2. Pokémon Red, Blue, and Yellow (Generation One)
You might be shocked or offended at finding Red and Blue close to, but not at the top of the list. Before you do anything drastic like smash the device you are reading this on, or send me stuffed Pikachus with their heads cut off, please read on. As I mentioned early on, this list is in consideration of the game when it was released, and without nostalgia taken in to consideration. This hurts the first generation’s case, as nostalgia is its best friend, and for good reason! While more recent generations have certainly surpassed Red, Blue, and Yellow graphically and introduced stellar new features that make it hard to go back, the first generation introduces us to a winning formula that would go on to last twenty years and counting! And twenty years later (eighteen everywhere outside of Japan), the game holds up just as well as it did then, provides just as much fun, and leaves the player wishing for more. Introduced on the Game Boy, Nintendo’s first portable console, the first generation of Pokémon first appeared in three colorful cartridges. Despite the game’s visuals having no color at all (well, maybe a singular hue), the game is creative, addictive, and enormously colorful in the other sense of the word. The game is captivating from the opening monologue welcoming us to the world of Pokémon, a world full of magical creatures imbued with the powers of fifteen different elements or types that the player is tasked with catching and training in the attempt to be the best Pokémon trainer that ever was. Somewhere in this setup is the magic recipe that has made Pokémon such a lasting franchise.
The original generation’s controls and game mechanics have remained basically the same from the beginning. Starting with either Charmander, Bulbasaur, or Squirtle, a partner with which to progress through the game, the player can build a team of up to six Pokémon. With 150 Pokémon throughout the game’s region, Kanto, there’s a lot of variety and options for teams, while also providing a deep level of strategy, allowing the player to discern what Pokémon type will be most effective. Battling them gains your Pokémon experience, which in turn makes them stronger, and in many instances provokes transformation in the form of Pokémon evolution. Seeing Pokémon grow and evolve is still as immensely gratifying and exciting as it was back then, and its hard to forget the first time one of your favorites reaches the next level. There’s a reason Charizard and Blastoise are so loved. The game’s battle mechanics are also rich, rewarding, and engaging. Some moves hit opponents with seemingly nuclear force, like using your Charizard to Fire Blast a wild Oddish. It’s super effective! Others induce effects on opponents’ Pokémon, like sleep or confusion. Some moves are weak, but guaranteed to hit first, while others are brutishly strong but less accurate. For every six Pokémon in a player’s Party there are up to four moves for endless combinations for optimum devastation to opponents. Or there is the game of patience and calculation that is catching wild Pokémon. Weakening a wild Pokémon makes it easier to catch, but with too much force it will be knocked out and the opportunity is lost. Each and every new Pokémon caught offers a new friend and ally or a new piece to a collection. Both are viable reasons to catch a Pokémon and reasons to play. Mechanically speaking, Pokémon preys upon some of humankind’s most primitive instincts and desires: desires to grow and be strong, desires to collect, desires for friendship, and the pursuit of simple enjoyment. The reason Pokémon is such an enduring franchise is an issue for another article, but it ultimately boils down to a deeply enjoyable game of competition and exploration, wrapped in strategy and personalization, and filled with monsters that, despite their simpler sprites from the time, the player gets deeply attached to.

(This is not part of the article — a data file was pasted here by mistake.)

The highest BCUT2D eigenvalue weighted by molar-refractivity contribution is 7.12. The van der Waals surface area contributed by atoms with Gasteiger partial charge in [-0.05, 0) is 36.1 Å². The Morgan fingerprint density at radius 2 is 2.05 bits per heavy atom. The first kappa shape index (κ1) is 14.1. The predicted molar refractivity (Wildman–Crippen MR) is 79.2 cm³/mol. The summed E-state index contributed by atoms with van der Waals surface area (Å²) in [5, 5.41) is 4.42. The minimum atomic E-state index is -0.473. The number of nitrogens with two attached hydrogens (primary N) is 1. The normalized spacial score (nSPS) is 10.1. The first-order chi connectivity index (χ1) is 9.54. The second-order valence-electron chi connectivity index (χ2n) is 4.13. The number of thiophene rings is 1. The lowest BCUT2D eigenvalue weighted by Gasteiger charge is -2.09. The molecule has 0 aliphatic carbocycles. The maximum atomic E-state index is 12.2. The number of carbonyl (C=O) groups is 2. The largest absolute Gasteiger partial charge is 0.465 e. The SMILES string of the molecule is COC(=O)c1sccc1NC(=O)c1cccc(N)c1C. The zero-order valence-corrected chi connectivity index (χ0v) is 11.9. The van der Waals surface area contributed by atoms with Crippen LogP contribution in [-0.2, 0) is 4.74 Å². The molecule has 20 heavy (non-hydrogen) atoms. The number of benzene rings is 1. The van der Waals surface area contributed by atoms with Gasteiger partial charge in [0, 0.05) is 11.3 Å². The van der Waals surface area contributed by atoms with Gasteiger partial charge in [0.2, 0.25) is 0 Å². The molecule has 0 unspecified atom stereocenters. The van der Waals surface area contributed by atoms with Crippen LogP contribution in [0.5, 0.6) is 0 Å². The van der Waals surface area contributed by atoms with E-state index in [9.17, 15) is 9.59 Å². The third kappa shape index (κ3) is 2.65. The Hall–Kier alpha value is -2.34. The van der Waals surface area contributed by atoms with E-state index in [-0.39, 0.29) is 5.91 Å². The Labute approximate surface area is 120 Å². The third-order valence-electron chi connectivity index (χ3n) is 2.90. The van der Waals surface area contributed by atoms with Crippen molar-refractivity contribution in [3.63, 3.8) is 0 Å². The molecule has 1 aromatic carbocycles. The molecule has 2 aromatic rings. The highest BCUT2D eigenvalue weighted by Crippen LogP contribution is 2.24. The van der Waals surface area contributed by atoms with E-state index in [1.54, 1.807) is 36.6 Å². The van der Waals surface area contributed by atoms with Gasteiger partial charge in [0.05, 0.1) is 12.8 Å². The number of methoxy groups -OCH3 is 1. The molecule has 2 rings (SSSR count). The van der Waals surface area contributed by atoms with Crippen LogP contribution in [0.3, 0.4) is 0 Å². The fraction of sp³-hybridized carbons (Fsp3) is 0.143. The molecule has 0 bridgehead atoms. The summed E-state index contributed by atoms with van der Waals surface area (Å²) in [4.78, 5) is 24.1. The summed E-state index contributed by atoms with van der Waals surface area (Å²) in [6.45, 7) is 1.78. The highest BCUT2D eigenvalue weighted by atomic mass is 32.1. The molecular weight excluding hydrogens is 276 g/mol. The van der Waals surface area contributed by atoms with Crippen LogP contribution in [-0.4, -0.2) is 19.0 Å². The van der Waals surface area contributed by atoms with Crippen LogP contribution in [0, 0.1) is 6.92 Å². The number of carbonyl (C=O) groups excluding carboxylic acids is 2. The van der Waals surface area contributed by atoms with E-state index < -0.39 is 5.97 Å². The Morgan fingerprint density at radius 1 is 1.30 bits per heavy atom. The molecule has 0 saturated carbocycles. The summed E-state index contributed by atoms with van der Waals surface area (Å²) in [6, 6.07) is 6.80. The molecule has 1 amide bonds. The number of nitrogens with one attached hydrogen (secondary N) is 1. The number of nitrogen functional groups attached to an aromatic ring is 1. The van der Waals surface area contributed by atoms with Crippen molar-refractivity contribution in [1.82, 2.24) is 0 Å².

And with the largest singular generation of new Pokémon with some of the most memorable designs, it’s not hard to imagine why most of these Pokémon are still so loved. The games opening cutscene features a dark, round, shadowy ghost fighting either a cute balloon Pokémon or a…bunny…dinosaur…rhino…yeah, let’s go with that – a bunny-dinosaur-rhino – before leading in to a world complete with a fire-breathing lizard, a water-shooting turtle, a bulb-sprouting frog, an electric rodent, a spooky ball of gas, more than one bipedal plant, a fiery fox, a terrifying sea serpent with unlikely origins, a rocky rhino, a genetically enhanced clone of a powerful, mythical, psychic cat hell-bent on destroying you, and so much more! These include household names like Pikachu, names recognized worldwide by people who have never even touched the game! With all of its beautifully designed creatures on top of its fittingly simple story, some of the best musical themes from any video game and the most memorable from the entire franchise, its charming dialogue and quaint, imaginative, and exceptionally inviting world, Pokemon is the perfect portable title, and undoubtedly a classic, timeless video game. It’s easy making a case for the first generation as one of the best, if not the best, generation of Pokémon, if not on its own merit, then for giving rise to one of the best game franchises of all time. Perhaps the only Pokémon games above Red and Blue are the immediate sequels.